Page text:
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Exodus To North Korea

Author: Tessa Morris-Suzuki
Publisher: Rowman & Littlefield
ISBN: 9780742554429
Size: 27.41 MB
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Through travels that range from Geneva to Pyongyang, this remarkable book takes readers on an odyssey through one of the most extraordinary forgotten tragedies of the Cold War: the "return" of over 90,000 people, most of them ethnic Koreans, from Japan to North Korea from 1959 onward. For most, their new home proved a place of poverty and hardship; for thousands, it was a place of persecution and death. In rediscovering their extraordinary personal stories, this book also casts new light on the politics of the Cold War, and on present-day tensions between North Korea and the rest of the world.

Japan S Relations With North Korea And The Recalibration Of Risk

Author: Ra Mason
Publisher: Routledge
ISBN: 1317915836
Size: 35.61 MB
Format: PDF, ePub
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North Korea’s contemporary relations with Japan have been fraught with tension. Tactics employed by Pyongyang have included abductions of Japanese citizens, missile launches over Japanese territory, intrusions into Japanese sovereign waters, and nuclear tests in defiance of Japanese and international condemnation. In light of the security risk the DPRK poses, this book examines how the state, market, and society in Japan have framed North Korea as a salient evil, and have in turn constructed and manipulated the risks posed by their neighbour. Using the example of Japan’s post-Cold War responses to North Korea, this book studies the concept of risk in international relations, and its interactive relationship with domestic civil society. It focuses on how security risks are identified and re-evaluated by policy makers, mass media, and civil society stakeholders, and in doing so disentangles the complex processes by which Japan has framed and recalibrated risks in response to the DPRK. By exploring how risks identified with Pyongyang’s behaviour towards Japan have been mediated between the state, market, and society via mainstream discourse in Japan, Ra Mason highlights the way in which these processes are causally linked to key actors’ conceptions of risk. Indeed, this book provides an original theoretical framework – distinguishing between risk and traditional threat perceptions – through which to address issues of national security and identity, as well as the norms which inform them. Japan’s Relations with North Korea and the Recalibration of Risk will be welcomed by students and scholars across a wide range of fields including Japanese politics, Asia-Pacific studies, international relations, and security studies.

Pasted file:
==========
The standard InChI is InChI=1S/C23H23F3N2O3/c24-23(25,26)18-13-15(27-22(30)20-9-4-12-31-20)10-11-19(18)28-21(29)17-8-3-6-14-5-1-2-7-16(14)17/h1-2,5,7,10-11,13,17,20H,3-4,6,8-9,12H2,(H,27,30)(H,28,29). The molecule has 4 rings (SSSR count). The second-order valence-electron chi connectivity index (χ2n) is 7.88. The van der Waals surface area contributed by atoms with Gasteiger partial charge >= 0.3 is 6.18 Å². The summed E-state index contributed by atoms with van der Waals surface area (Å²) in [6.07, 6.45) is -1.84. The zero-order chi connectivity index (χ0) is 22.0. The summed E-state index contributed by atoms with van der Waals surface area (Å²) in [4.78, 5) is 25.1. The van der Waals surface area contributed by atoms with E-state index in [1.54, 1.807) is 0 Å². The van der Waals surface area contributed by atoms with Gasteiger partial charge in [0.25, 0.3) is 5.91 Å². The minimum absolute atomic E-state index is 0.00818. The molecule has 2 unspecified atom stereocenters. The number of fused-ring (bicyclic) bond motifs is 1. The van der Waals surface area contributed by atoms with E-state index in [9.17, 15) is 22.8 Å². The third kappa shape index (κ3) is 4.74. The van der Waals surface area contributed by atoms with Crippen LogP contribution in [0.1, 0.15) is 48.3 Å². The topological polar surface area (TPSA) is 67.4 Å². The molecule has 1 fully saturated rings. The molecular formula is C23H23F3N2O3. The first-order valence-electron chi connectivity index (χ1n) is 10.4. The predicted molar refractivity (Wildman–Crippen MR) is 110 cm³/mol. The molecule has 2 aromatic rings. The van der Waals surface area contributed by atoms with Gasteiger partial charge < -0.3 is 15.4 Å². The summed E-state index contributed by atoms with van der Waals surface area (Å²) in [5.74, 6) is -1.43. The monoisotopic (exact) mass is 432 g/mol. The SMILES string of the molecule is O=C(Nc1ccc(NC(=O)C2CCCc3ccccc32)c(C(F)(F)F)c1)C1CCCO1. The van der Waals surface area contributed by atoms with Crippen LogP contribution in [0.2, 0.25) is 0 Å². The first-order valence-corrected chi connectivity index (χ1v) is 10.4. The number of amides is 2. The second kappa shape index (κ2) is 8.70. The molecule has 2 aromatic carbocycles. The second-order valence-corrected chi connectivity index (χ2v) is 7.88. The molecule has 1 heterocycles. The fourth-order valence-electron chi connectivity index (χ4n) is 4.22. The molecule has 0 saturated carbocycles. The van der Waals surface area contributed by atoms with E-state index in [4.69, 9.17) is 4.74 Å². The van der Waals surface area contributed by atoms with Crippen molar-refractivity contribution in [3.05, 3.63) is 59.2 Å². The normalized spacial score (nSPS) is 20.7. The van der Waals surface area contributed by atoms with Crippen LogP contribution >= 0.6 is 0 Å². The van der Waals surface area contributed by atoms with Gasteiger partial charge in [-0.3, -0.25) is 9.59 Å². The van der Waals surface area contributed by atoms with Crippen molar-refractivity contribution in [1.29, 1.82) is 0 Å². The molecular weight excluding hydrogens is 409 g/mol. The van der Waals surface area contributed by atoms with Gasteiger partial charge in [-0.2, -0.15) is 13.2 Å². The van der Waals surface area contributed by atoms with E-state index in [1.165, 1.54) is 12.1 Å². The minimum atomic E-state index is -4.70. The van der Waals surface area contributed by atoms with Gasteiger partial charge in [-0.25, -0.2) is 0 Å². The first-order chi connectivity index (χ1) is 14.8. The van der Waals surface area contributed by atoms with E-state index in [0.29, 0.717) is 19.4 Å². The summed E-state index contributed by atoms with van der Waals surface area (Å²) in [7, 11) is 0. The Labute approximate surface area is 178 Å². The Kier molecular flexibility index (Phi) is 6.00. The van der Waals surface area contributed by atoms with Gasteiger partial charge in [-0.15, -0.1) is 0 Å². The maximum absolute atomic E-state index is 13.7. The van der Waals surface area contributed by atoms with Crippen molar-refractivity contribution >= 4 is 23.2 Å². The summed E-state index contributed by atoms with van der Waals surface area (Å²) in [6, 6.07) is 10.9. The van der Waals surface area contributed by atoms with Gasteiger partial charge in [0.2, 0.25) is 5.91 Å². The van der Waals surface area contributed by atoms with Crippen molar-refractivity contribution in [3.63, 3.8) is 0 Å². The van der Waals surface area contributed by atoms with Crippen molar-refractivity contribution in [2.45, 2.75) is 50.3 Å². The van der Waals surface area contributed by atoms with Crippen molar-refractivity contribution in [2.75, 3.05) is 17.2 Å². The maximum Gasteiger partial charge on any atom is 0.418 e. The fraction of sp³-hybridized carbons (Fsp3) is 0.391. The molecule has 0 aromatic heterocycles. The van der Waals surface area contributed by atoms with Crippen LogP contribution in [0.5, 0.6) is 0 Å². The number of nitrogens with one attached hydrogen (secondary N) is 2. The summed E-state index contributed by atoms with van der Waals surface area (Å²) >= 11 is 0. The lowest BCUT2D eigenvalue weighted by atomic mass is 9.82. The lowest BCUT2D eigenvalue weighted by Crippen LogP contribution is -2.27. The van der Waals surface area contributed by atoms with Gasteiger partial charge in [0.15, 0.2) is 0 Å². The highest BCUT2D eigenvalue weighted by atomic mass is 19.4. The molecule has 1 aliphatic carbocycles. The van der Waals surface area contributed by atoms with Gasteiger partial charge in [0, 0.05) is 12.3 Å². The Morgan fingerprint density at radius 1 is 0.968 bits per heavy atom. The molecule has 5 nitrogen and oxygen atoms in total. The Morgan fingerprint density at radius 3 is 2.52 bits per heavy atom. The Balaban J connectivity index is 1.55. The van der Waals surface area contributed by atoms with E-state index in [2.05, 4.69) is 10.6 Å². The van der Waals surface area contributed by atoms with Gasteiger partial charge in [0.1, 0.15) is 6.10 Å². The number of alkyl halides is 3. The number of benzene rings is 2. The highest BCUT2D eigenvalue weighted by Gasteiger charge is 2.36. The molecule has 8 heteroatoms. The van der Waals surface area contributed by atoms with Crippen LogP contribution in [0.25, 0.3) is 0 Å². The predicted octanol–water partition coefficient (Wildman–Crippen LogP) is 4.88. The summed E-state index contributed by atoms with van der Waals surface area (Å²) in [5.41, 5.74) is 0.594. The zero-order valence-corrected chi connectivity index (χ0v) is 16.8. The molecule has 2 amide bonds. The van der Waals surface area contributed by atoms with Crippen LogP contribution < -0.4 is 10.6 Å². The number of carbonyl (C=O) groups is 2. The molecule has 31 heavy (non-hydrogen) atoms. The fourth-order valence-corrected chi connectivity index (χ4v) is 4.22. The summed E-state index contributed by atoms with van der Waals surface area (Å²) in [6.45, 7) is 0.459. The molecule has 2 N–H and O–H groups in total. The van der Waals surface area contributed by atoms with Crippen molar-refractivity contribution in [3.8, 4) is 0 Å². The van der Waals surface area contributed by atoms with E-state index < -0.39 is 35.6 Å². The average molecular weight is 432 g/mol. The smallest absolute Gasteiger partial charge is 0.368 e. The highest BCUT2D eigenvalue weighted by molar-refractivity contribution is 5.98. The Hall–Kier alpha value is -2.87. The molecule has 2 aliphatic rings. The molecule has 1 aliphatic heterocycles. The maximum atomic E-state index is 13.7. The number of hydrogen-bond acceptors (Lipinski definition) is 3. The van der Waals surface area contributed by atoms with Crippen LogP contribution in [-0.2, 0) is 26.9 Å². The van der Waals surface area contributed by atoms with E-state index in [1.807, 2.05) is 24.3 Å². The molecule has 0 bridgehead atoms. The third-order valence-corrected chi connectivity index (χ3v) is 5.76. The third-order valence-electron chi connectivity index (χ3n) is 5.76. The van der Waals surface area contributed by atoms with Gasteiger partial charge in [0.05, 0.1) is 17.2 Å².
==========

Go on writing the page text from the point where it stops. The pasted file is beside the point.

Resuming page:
Voices Carry

Author: Ruocheng Ying
Publisher: Rowman & Littlefield
ISBN: 9780742555549
Size: 78.59 MB